The present invention is directed to a simplified dropout detecting circuitry by which, independently of a variety of parameters, such as the instantaneous amplitude of the video signal, the frequency of the dropout, the direction of the dropout, and the like, always a completely satisfactory switching pulse is produced from the dropout.
In the dropout detecting circuitry of the invention, the carrier is modulated over a definite frequency deviation range and demodulated in an FM detector whose output voltage is used in an evaluation circuit for producing a switching pulse representing the dropout. The FM detector is a demodulator with a digital output signal having a first value "1" within the deviation range and a second value "0" outside the deviation range. The evaluation circuit is responsive to only the second signal value "0".
Thus, the FM detector used in accordance with the invention produces, within the deviation range corresponding to the desired video signal, a constant first signal value and, outside this deviation range, where, as a rule, the carrier frequency is present at a dropout, a second signal value. The latter value is then a clear criterion for the occurrence of a dropout. Consequently, any signal content in the FM carrier exceeding in either direction the deviation range produces directly a pulse representing the dropout, completely independently of the instantaneous amplitude of the video signal. Neither a low-pass filter for removing the carrier from the demodulated signal nor a comparison circuit for clipping the dropout pulse out of the demodulated signal are necessary. The period of time between the start of the dropout and the detection thereof is no longer dependent on the rise time of the low-pass filter used in the prior art circuits, nor on the marginal steepness of the demodulation characteristic, i.e. this time no longer depends on the particular amplitude zone of the video signal in which the dropout occurs and on what the frequency of the dropout itself is. The theoretically shortest time for a frequency measurement, namely the duration of a half wave, is sufficient for detecting a dropout. Thereby, advantageously, even the shortest dropouts are detected.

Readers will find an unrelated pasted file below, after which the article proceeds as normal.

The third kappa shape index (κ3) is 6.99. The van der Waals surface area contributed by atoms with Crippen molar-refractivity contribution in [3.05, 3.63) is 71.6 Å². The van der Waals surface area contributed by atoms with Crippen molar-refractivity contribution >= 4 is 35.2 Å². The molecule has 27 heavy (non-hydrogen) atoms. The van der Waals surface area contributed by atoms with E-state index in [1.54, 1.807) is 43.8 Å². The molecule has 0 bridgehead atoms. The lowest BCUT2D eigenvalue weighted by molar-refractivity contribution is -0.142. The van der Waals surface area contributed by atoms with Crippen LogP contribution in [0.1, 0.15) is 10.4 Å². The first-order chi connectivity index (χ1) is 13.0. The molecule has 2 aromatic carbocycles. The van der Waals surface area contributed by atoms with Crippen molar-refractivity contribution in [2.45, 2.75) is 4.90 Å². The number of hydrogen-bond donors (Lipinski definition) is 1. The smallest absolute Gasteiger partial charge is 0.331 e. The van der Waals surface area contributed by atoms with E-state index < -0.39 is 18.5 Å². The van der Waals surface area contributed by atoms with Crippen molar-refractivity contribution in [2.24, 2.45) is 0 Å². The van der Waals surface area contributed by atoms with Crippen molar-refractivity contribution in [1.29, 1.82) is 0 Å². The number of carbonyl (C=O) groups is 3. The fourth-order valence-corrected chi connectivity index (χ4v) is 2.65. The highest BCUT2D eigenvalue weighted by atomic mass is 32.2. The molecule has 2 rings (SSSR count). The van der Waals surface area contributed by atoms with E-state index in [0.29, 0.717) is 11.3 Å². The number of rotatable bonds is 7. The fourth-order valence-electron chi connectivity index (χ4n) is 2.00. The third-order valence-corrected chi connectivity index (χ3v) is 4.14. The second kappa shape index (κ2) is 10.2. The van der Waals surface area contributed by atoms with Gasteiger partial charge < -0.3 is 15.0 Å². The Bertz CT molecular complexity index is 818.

Although the characteristic is quite flat in the deviation range, it is also possible to provide only a single frequency limit. This is an advantage for videodiscs, since therein the dropouts almost always tend to the low frequencies. Then, while cutting the disc, there is no need for limiting the preemphasis peaks which tend to high frequencies. In no instance can they be mistaken for dropouts.
An object of the present invention is to provide improved dropout detecting circuitry for a frequency modulated carrier, particularly for a video recorder.
Another object of the invention is to provide such a dropout detecting circuitry which, independently of a variety of parameters, always produces a completely satisfactory switching pulse responsive to a dropout.